London Student has obtained video footage of physical violence and threats against students on a hard picket line in favour of the UCU strike, during an altercation that is currently being investigated by SOAS.
As a group of students formed a physical barrier to prevent the entry of staff and students into SOAS, an altercation took place in which a member of staff threatened to punch a student to death.
Although the ‘hard picket’ was organised in solidarity with striking lecturers, who were protesting cuts that would leave them £10,000 a year worse off in retirement, it was organised without any prior coordination with UCU or SOAS students’ union.
Described by the organisers as a ‘last resort’ to pressure UUK into negotiations and avoid the disruption that would be caused by further strikes during the exam period, the ‘hard picket’ proved controversial with both staff and students. An emergency meeting of SOAS SU voted to condemn the tactic.
Violence broke out on the 16th of March, with picketers reportedly being ‘repeatedly punched, kicked, and manhandled’ as students and staff attempted to push past the picket. Footage showed the chaos that ensued, with one student involved in the picket having to be rushed to hospital after her knee was dislocated during the clash. Over the following days and weeks, students and lecturers accused each other of instigating the violence.
Media coverage focused almost entirely on allegations of violence against one picketing student, Hamish Anderson. Two SOAS lecturers, Professor Lawrence Saez and Dr Idil Osman told The Times that Anderson had kicked and punched them during the picket.
Dimitri Cautain, an officer at the students’ union, disputed the allegation, telling The Times that the allegations against Anderson were not supported by ‘the videos, CCTV footage and witness statements’ that the students’ union had received. Students involved with the picket alleged that Anderson had been acting purely in self-defence, with both lecturers physically assaulting him prior to the alleged incident.
Footage obtained by London Student calls into question Osman’s account, clearly showing her harassing and intimidating students on the picket line. In the video, Anderson tells Osman that he kicked her in self-defence after she punched him in the face. Osman responds by threatening to ‘punch’ Anderson ‘to death’, while SOAS management fail to intervene.
One person present at the incident told London Student that Osman was verbally and physically abusive towards students, and that she initiated the violence. ‘She punched Hamish in the face and kicked another student, who was cut on the leg by the force of her trying to break the picket.’ According to the witness, Osman then left and returned after ten minutes, at which point the video was taken.
The academics’ allegations subsequently featured in the Daily Mail and The Sun, with Anderson personally targeted for ridicule as a ‘middle class Jeremy Corbyn supporter.’ One student involved in the picket described to London Student how the tabloid press had engaged in a campaign of harassment against Anderson, with journalists allegedly showing up at his home and harassing his family. Another picketer told London Student that ‘lazy and inaccurate coverage’ had led to ‘campaigns of mass harassment and vitriol against Hamish.’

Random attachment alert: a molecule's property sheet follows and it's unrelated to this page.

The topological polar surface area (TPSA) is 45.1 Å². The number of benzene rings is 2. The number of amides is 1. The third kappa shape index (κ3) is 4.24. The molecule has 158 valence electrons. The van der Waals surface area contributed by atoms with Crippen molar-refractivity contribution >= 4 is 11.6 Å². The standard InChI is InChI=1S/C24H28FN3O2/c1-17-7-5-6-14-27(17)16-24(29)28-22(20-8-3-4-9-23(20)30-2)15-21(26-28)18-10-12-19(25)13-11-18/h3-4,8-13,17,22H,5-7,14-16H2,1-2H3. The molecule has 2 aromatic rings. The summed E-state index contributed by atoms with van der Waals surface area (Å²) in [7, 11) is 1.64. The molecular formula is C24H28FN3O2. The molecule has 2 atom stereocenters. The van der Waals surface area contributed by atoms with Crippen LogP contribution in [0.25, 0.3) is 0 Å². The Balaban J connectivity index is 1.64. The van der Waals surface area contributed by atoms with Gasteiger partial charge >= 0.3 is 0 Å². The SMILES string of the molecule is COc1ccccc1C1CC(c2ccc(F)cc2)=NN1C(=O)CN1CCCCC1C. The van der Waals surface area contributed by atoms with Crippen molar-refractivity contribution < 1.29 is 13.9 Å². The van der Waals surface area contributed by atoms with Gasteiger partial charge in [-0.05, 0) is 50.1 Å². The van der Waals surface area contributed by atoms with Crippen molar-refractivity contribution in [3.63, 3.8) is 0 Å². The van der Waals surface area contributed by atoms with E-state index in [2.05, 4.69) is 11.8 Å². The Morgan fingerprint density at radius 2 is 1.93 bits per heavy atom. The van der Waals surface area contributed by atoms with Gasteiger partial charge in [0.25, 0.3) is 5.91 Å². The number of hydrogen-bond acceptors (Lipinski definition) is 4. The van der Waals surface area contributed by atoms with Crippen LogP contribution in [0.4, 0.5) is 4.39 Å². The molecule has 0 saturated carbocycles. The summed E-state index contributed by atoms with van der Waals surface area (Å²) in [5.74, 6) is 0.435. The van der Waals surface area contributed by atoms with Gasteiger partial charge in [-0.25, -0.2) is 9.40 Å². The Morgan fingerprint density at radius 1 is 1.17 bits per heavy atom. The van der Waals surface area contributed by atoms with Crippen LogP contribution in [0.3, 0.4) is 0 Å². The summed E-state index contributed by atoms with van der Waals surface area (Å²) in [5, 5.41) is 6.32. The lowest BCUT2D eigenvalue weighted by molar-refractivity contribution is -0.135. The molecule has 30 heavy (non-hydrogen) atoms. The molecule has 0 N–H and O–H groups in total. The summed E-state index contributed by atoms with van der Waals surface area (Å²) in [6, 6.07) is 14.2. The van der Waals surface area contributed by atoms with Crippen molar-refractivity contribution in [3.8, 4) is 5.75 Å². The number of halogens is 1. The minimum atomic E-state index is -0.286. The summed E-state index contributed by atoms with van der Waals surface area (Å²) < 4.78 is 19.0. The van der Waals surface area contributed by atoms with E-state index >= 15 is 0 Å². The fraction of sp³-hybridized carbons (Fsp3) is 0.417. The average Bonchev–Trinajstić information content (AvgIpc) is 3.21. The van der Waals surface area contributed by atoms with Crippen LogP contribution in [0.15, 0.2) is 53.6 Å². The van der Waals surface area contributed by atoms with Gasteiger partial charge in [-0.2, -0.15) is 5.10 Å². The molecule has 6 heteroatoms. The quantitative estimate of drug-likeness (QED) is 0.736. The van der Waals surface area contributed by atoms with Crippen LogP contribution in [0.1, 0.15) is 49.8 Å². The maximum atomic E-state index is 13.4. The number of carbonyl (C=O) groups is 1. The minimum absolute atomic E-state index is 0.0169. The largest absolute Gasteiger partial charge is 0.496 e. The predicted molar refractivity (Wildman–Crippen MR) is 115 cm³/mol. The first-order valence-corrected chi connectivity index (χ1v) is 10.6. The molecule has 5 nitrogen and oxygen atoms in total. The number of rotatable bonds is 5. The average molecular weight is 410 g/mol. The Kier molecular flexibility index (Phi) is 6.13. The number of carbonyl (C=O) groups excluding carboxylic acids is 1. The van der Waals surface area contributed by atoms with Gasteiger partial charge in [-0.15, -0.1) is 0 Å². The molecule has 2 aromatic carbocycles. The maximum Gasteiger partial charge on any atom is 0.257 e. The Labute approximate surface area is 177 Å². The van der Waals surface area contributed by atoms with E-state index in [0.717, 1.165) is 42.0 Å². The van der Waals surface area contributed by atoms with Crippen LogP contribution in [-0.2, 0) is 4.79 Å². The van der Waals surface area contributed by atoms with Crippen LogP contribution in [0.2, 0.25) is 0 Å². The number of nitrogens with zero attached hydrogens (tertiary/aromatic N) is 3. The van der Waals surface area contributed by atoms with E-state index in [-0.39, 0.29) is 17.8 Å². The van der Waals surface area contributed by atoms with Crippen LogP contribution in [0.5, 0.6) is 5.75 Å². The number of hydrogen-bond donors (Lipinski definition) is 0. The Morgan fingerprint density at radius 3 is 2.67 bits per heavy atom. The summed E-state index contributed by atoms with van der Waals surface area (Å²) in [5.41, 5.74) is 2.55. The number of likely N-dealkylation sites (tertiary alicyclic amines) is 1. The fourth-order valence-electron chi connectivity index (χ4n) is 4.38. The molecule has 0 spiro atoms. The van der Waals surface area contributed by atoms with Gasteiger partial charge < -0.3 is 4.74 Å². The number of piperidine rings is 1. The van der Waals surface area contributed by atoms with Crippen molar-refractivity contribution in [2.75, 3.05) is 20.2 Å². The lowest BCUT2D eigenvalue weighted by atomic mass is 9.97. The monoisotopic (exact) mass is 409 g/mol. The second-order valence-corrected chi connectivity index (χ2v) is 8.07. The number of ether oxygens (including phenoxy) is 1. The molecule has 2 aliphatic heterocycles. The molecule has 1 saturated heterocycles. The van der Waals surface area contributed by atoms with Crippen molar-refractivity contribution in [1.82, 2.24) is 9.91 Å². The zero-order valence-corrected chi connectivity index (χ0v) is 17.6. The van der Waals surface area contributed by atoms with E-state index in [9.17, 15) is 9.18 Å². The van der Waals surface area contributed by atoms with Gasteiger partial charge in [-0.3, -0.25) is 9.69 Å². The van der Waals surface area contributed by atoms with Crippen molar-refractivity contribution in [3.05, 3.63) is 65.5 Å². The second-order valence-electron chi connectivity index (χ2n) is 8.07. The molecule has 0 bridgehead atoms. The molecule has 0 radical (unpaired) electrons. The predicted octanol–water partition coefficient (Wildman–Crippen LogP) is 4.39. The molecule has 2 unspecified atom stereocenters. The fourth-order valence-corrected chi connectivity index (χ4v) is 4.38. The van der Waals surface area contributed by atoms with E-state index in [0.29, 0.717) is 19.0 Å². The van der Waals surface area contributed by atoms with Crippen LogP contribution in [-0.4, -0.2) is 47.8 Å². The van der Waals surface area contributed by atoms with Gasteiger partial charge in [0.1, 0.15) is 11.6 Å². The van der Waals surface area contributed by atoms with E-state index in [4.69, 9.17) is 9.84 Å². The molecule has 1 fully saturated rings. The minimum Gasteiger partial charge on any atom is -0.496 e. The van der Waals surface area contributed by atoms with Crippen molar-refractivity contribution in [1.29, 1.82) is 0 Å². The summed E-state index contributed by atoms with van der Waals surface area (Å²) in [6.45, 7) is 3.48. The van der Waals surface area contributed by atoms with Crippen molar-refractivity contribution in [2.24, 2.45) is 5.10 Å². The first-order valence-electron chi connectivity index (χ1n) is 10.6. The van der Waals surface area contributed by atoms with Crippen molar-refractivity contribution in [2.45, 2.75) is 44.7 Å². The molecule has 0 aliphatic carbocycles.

SOAS soon launched an investigation into the allegations against Anderson, an investigation that is still ongoing. One source, who wished to remain anonymous, told London Student that the students’ union had been excluded from the investigation, which seemed to be ignoring accusations of violence by the lecturers themselves.
A friend of Anderson agreed, telling London Student that SOAS have not given any indication that they are investigating claims of assault and harassment made against Osman.
Our source told London Student that repeated emails to the students’ union appeared to make no mention of the allegations that Osman and Professor Saez had initiated the violence, and that the investigation resembled a ‘student disciplinary procedure’ rather than an impartial inquiry.
A witness to the day’s events told London Student that she was not aware of any witness, including students and staff, who had been asked for testimony by SOAS.
The individual raised concerns that even if SOAS are investigating allegations made against Osman and Professor Saez, the investigation is being conducted by academic heads of department and so cannot be considered impartial.
One picketer who spoke to London Student alleged that the staff member investigating the claims of violence has had a negative history with the students involved, and that complaints about this fact were ignored by SOAS management.
Moreover, students involved with the picket are concerned that narratives pushed by the tabloid press will influence the outcome of the investigation. One student expressed concern that SOAS had failed in its duty of care towards Anderson, with the media campaign against him a form of harassment enabled by Osman and Professor Saez.
SOAS told London Student that they take ‘any reports of assault or harassment extremely seriously and will fully investigate any complaints made’. Neither Osman nor Anderson was able to comment.